Invented by Bao Tran, Ha Tran, Individual

The market for voice-controlled appliances has witnessed significant growth in recent years, as consumers increasingly seek convenience and efficiency in their daily lives. From smart speakers to smart TVs, voice control technology has revolutionized the way we interact with our appliances, making our homes smarter and more connected than ever before. One of the key drivers of this market growth is the increasing popularity of virtual assistants such as Amazon’s Alexa, Google Assistant, and Apple’s Siri. These virtual assistants have become an integral part of many households, providing a seamless voice-controlled experience across a wide range of devices. With just a simple voice command, users can control their appliances, play music, set reminders, and even order groceries. The market for voice-controlled appliances is not limited to just smart speakers. It extends to various other household appliances such as refrigerators, ovens, washing machines, and thermostats. For instance, voice-controlled refrigerators allow users to check the contents of their fridge, create shopping lists, and even order groceries directly from the device. This level of convenience has transformed the way we manage our homes and has made mundane tasks much more efficient. Another factor driving the market for voice-controlled appliances is the increasing integration of artificial intelligence (AI) and machine learning technologies. These technologies enable appliances to learn and adapt to users’ preferences over time, providing a personalized experience. For example, a voice-controlled thermostat can learn the temperature preferences of different family members and automatically adjust the temperature accordingly. Furthermore, voice-controlled appliances offer enhanced accessibility for individuals with disabilities or limited mobility. They can easily control their appliances without the need for physical interaction, making their lives more independent and comfortable. The market for voice-controlled appliances is also being fueled by the growing trend of smart homes. As more homeowners invest in smart home technologies, the demand for voice-controlled appliances is expected to soar. The ability to control multiple devices with a single voice command adds to the appeal of a smart home, making it more convenient and efficient. However, there are still some challenges that need to be addressed in this market. Privacy and security concerns are among the top issues. As voice-controlled appliances constantly listen for commands, there is a risk of unintentional recordings or unauthorized access to personal information. Manufacturers need to prioritize privacy and security measures to ensure consumer trust and confidence in these technologies. In conclusion, the market for voice-controlled appliances is experiencing rapid growth due to the increasing demand for convenience, efficiency, and connectivity in our daily lives. With advancements in AI and machine learning, voice-controlled appliances are becoming smarter and more personalized. As the trend towards smart homes continues to rise, the market for voice-controlled appliances is expected to expand further, transforming the way we interact with our appliances and making our homes truly smart.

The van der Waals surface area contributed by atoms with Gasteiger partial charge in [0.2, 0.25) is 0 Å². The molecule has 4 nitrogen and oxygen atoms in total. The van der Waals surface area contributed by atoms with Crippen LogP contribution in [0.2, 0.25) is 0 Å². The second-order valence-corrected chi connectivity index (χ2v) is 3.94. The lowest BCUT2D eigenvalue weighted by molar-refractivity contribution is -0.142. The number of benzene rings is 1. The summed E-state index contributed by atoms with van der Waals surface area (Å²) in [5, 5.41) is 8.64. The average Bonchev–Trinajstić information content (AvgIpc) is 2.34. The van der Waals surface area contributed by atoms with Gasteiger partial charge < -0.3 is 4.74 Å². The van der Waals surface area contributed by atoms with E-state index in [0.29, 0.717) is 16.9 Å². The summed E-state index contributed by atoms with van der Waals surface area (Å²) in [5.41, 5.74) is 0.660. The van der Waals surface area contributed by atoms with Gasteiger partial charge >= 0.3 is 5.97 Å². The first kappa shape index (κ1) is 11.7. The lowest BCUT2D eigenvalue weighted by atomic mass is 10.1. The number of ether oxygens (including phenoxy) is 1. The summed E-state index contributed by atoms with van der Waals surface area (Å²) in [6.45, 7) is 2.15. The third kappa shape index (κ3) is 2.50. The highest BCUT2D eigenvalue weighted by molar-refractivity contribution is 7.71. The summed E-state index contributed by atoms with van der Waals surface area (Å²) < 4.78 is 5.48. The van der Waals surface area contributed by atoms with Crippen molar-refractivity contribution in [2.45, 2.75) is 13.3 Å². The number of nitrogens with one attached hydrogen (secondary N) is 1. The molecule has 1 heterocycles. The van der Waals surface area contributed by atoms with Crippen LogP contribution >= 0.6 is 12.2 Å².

The Individual invention works as follows

An Internet of Things (IoT), device verifies user authentication by combining voice, images, and mobile devices.

Background for Voice controlled appliances

The present invention is related to the Internet of Things.

In one aspect, a Internet of Things (IoT), device includes a sensor body with a camera or accelerometer. It also has a processor and wireless transceiver attached to it.

Implementations/applications of the above aspect may include one or more of the following. IoT is used in almost every field due to its ability to network devices that have limited resources such as CPU, memory, and power. These systems can be used to collect information from natural ecosystems, buildings and factories. They are useful in the fields of urban planning and environmental sensing. IoT systems can also perform actions and not only sense things. Smart shopping systems could, for instance, track the mobile phone of a specific user to monitor their purchasing habits. The users can then receive special offers for their favorite products or the location of any items they require, as their fridge automatically sends this information to their phone. Other applications of sensing, actuating, and controlling are those that deal with energy, heat, water and electricity management, and cruise-assist transportation systems. “Internet of things applications can also be used to enhance home security and automate the home.

The Internet of Things creates the opportunity to measure and collect an ever-increasing number of behavioral statistics. The cross-correlation between these data sets could revolutionize targeted marketing. The IoT and big data work together. Data is the most important derivative of interconnectivity in media, and it’s also crucial for targeting. Internet of things transforms media, businesses and governments. It opens up a whole new era of growth and competition. This industry generates a wealth of data (i.e. “Big data” will enable practitioners in advertising and the media to get a more elaborate view of the current targeting mechanisms that are used in the industry.

Environmental monitoring applications are typically used to monitor air, water, soil, or atmospheric conditions. They can also include monitoring wildlife and their habitats. The development of devices that are resource-constrained and connected to the Internet allows emergency services to use other applications, such as earthquake or tsunami early warning systems. IoT devices used in this application can cover a wide geographic area, and they are also mobile.